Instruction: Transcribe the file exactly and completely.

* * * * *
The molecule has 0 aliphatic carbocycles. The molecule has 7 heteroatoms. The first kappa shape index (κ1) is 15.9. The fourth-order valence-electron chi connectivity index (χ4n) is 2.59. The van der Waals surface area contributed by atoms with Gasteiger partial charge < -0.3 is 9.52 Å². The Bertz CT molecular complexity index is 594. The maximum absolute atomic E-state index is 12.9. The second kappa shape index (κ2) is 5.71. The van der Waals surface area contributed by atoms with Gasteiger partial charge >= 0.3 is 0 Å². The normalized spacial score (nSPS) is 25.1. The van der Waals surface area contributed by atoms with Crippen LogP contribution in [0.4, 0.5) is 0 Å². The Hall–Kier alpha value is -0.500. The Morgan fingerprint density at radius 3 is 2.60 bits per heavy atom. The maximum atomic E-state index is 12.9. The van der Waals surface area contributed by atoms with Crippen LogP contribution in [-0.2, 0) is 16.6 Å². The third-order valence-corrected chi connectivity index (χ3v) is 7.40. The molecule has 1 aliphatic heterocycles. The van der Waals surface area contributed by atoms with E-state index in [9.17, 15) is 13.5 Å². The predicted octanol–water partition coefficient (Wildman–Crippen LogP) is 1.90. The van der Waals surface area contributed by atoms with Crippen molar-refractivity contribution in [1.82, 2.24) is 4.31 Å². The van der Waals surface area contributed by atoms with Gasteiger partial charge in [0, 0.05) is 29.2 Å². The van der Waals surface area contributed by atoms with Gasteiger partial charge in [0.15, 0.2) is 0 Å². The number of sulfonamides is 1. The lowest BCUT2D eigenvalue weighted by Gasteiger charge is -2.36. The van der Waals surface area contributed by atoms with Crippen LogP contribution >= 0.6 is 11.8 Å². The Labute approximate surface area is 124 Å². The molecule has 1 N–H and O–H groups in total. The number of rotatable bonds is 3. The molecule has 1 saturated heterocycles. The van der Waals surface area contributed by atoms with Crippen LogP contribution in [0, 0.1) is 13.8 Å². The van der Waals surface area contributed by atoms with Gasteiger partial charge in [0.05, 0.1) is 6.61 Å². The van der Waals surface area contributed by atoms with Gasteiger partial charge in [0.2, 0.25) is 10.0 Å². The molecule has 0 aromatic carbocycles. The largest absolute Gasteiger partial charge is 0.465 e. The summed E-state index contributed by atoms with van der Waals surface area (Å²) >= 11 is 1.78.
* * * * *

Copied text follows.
The molecule has 0 aliphatic carbocycles. The molecule has 7 heteroatoms. The first kappa shape index (κ1) is 15.9. The fourth-order valence-electron chi connectivity index (χ4n) is 2.59. The van der Waals surface area contributed by atoms with Gasteiger partial charge < -0.3 is 9.52 Å². The Bertz CT molecular complexity index is 594. The maximum absolute atomic E-state index is 12.9. The second kappa shape index (κ2) is 5.71. The van der Waals surface area contributed by atoms with Gasteiger partial charge >= 0.3 is 0 Å². The normalized spacial score (nSPS) is 25.1. The van der Waals surface area contributed by atoms with Crippen LogP contribution in [0.4, 0.5) is 0 Å². The Hall–Kier alpha value is -0.500. The Morgan fingerprint density at radius 3 is 2.60 bits per heavy atom. The maximum atomic E-state index is 12.9. The van der Waals surface area contributed by atoms with Crippen LogP contribution in [-0.2, 0) is 16.6 Å². The third-order valence-corrected chi connectivity index (χ3v) is 7.40. The molecule has 1 aliphatic heterocycles. The van der Waals surface area contributed by atoms with E-state index in [9.17, 15) is 13.5 Å². The predicted octanol–water partition coefficient (Wildman–Crippen LogP) is 1.90. The van der Waals surface area contributed by atoms with Crippen molar-refractivity contribution in [1.82, 2.24) is 4.31 Å². The van der Waals surface area contributed by atoms with Gasteiger partial charge in [0, 0.05) is 29.2 Å². The van der Waals surface area contributed by atoms with Gasteiger partial charge in [0.15, 0.2) is 0 Å². The number of sulfonamides is 1. The lowest BCUT2D eigenvalue weighted by Gasteiger charge is -2.36. The van der Waals surface area contributed by atoms with Crippen LogP contribution >= 0.6 is 11.8 Å². The Labute approximate surface area is 124 Å². The molecule has 1 N–H and O–H groups in total. The number of rotatable bonds is 3. The molecule has 1 saturated heterocycles. The van der Waals surface area contributed by atoms with Crippen LogP contribution in [0, 0.1) is 13.8 Å². The van der Waals surface area contributed by atoms with Gasteiger partial charge in [0.05, 0.1) is 6.61 Å². The van der Waals surface area contributed by atoms with Gasteiger partial charge in [0.2, 0.25) is 10.0 Å². The molecule has 0 aromatic carbocycles. The largest absolute Gasteiger partial charge is 0.465 e. The summed E-state index contributed by atoms with van der Waals surface area (Å²) >= 11 is 1.78.